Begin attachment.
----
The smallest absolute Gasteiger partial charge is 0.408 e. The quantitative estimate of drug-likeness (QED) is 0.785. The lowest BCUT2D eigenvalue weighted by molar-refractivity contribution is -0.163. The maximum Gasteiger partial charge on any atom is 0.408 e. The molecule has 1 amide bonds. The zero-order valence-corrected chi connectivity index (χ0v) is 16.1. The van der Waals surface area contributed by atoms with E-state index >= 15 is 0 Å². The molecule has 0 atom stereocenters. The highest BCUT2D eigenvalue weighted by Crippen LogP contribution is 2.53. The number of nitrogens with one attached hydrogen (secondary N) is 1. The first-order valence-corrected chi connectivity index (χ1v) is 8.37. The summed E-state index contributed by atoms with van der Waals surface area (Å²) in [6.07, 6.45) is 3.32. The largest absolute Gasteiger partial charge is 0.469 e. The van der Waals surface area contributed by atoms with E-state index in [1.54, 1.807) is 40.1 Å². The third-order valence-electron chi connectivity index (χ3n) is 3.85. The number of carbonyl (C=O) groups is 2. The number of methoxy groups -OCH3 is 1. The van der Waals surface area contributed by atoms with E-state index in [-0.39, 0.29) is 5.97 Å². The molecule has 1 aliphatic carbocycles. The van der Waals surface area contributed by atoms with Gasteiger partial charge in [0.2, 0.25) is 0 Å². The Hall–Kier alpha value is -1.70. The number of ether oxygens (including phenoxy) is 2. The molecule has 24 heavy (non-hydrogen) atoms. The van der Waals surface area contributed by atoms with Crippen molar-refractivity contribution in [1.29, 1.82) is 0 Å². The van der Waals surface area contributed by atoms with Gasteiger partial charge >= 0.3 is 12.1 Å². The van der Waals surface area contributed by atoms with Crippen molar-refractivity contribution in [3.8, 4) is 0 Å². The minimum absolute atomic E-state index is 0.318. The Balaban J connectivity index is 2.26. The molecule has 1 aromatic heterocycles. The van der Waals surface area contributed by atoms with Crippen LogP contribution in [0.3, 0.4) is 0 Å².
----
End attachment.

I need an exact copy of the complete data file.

The smallest absolute Gasteiger partial charge is 0.408 e. The quantitative estimate of drug-likeness (QED) is 0.785. The lowest BCUT2D eigenvalue weighted by molar-refractivity contribution is -0.163. The maximum Gasteiger partial charge on any atom is 0.408 e. The molecule has 1 amide bonds. The zero-order valence-corrected chi connectivity index (χ0v) is 16.1. The van der Waals surface area contributed by atoms with E-state index >= 15 is 0 Å². The molecule has 0 atom stereocenters. The highest BCUT2D eigenvalue weighted by Crippen LogP contribution is 2.53. The number of nitrogens with one attached hydrogen (secondary N) is 1. The first-order valence-corrected chi connectivity index (χ1v) is 8.37. The summed E-state index contributed by atoms with van der Waals surface area (Å²) in [6.07, 6.45) is 3.32. The largest absolute Gasteiger partial charge is 0.469 e. The van der Waals surface area contributed by atoms with E-state index in [1.54, 1.807) is 40.1 Å². The third-order valence-electron chi connectivity index (χ3n) is 3.85. The number of carbonyl (C=O) groups is 2. The number of methoxy groups -OCH3 is 1. The van der Waals surface area contributed by atoms with E-state index in [-0.39, 0.29) is 5.97 Å². The molecule has 1 aliphatic carbocycles. The van der Waals surface area contributed by atoms with Gasteiger partial charge in [0.2, 0.25) is 0 Å². The Hall–Kier alpha value is -1.70. The number of ether oxygens (including phenoxy) is 2. The molecule has 24 heavy (non-hydrogen) atoms. The van der Waals surface area contributed by atoms with Crippen molar-refractivity contribution in [1.29, 1.82) is 0 Å². The van der Waals surface area contributed by atoms with Gasteiger partial charge >= 0.3 is 12.1 Å². The van der Waals surface area contributed by atoms with Crippen molar-refractivity contribution in [3.8, 4) is 0 Å². The minimum absolute atomic E-state index is 0.318. The Balaban J connectivity index is 2.26. The molecule has 1 aromatic heterocycles. The van der Waals surface area contributed by atoms with Crippen LogP contribution in [0.3, 0.4) is 0 Å².